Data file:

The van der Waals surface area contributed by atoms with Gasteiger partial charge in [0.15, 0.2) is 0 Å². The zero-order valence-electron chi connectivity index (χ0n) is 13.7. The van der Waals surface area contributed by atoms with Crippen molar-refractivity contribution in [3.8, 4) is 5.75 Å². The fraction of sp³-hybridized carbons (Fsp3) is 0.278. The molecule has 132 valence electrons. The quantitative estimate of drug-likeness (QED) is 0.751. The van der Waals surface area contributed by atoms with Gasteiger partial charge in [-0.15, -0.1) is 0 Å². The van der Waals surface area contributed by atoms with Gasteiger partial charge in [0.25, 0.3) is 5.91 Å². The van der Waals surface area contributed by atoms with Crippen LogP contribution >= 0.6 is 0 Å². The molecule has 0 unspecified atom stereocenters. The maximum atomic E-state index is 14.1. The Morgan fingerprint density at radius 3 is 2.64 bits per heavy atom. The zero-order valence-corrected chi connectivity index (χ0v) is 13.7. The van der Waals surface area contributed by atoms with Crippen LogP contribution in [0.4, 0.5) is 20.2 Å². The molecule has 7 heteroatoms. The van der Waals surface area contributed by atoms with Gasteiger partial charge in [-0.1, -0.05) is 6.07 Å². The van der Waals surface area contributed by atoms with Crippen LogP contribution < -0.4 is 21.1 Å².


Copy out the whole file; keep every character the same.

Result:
The van der Waals surface area contributed by atoms with Gasteiger partial charge in [0.15, 0.2) is 0 Å². The zero-order valence-electron chi connectivity index (χ0n) is 13.7. The van der Waals surface area contributed by atoms with Crippen molar-refractivity contribution in [3.8, 4) is 5.75 Å². The fraction of sp³-hybridized carbons (Fsp3) is 0.278. The molecule has 132 valence electrons. The quantitative estimate of drug-likeness (QED) is 0.751. The van der Waals surface area contributed by atoms with Gasteiger partial charge in [-0.15, -0.1) is 0 Å². The van der Waals surface area contributed by atoms with Gasteiger partial charge in [0.25, 0.3) is 5.91 Å². The van der Waals surface area contributed by atoms with Crippen LogP contribution >= 0.6 is 0 Å². The molecule has 0 unspecified atom stereocenters. The maximum atomic E-state index is 14.1. The Morgan fingerprint density at radius 3 is 2.64 bits per heavy atom. The zero-order valence-corrected chi connectivity index (χ0v) is 13.7. The van der Waals surface area contributed by atoms with Crippen LogP contribution in [0.4, 0.5) is 20.2 Å². The molecule has 7 heteroatoms. The van der Waals surface area contributed by atoms with Gasteiger partial charge in [-0.1, -0.05) is 6.07 Å². The van der Waals surface area contributed by atoms with Crippen LogP contribution < -0.4 is 21.1 Å².